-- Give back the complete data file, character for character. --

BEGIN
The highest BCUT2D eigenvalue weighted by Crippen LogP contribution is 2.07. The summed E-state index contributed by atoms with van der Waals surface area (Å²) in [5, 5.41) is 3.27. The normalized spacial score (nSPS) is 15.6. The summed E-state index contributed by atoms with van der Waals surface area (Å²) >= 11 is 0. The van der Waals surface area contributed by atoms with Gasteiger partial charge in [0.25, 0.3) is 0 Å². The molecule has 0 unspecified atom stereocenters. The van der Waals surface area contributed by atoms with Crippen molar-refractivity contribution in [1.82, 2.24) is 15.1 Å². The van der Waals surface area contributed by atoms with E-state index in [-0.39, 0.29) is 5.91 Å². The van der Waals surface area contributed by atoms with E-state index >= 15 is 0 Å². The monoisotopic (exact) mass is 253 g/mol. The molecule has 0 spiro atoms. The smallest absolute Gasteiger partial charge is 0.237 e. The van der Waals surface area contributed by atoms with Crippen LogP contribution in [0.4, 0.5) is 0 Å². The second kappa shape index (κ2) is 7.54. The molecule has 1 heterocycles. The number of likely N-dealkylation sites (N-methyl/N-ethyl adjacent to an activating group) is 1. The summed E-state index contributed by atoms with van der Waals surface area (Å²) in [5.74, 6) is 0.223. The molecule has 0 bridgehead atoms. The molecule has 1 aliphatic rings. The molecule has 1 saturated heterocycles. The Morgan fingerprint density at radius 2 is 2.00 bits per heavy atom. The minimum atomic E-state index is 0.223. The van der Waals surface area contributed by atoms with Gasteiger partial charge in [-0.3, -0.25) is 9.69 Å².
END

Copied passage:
The highest BCUT2D eigenvalue weighted by Crippen LogP contribution is 2.07. The summed E-state index contributed by atoms with van der Waals surface area (Å²) in [5, 5.41) is 3.27. The normalized spacial score (nSPS) is 15.6. The summed E-state index contributed by atoms with van der Waals surface area (Å²) >= 11 is 0. The van der Waals surface area contributed by atoms with Gasteiger partial charge in [0.25, 0.3) is 0 Å². The molecule has 0 unspecified atom stereocenters. The van der Waals surface area contributed by atoms with Crippen molar-refractivity contribution in [1.82, 2.24) is 15.1 Å². The van der Waals surface area contributed by atoms with E-state index in [-0.39, 0.29) is 5.91 Å². The van der Waals surface area contributed by atoms with E-state index >= 15 is 0 Å². The monoisotopic (exact) mass is 253 g/mol. The molecule has 0 spiro atoms. The smallest absolute Gasteiger partial charge is 0.237 e. The van der Waals surface area contributed by atoms with Crippen LogP contribution in [0.4, 0.5) is 0 Å². The second kappa shape index (κ2) is 7.54. The molecule has 1 heterocycles. The number of likely N-dealkylation sites (N-methyl/N-ethyl adjacent to an activating group) is 1. The summed E-state index contributed by atoms with van der Waals surface area (Å²) in [5.74, 6) is 0.223. The molecule has 0 bridgehead atoms. The molecule has 1 aliphatic rings. The molecule has 1 saturated heterocycles. The Morgan fingerprint density at radius 2 is 2.00 bits per heavy atom. The minimum atomic E-state index is 0.223. The van der Waals surface area contributed by atoms with Gasteiger partial charge in [-0.3, -0.25) is 9.69 Å².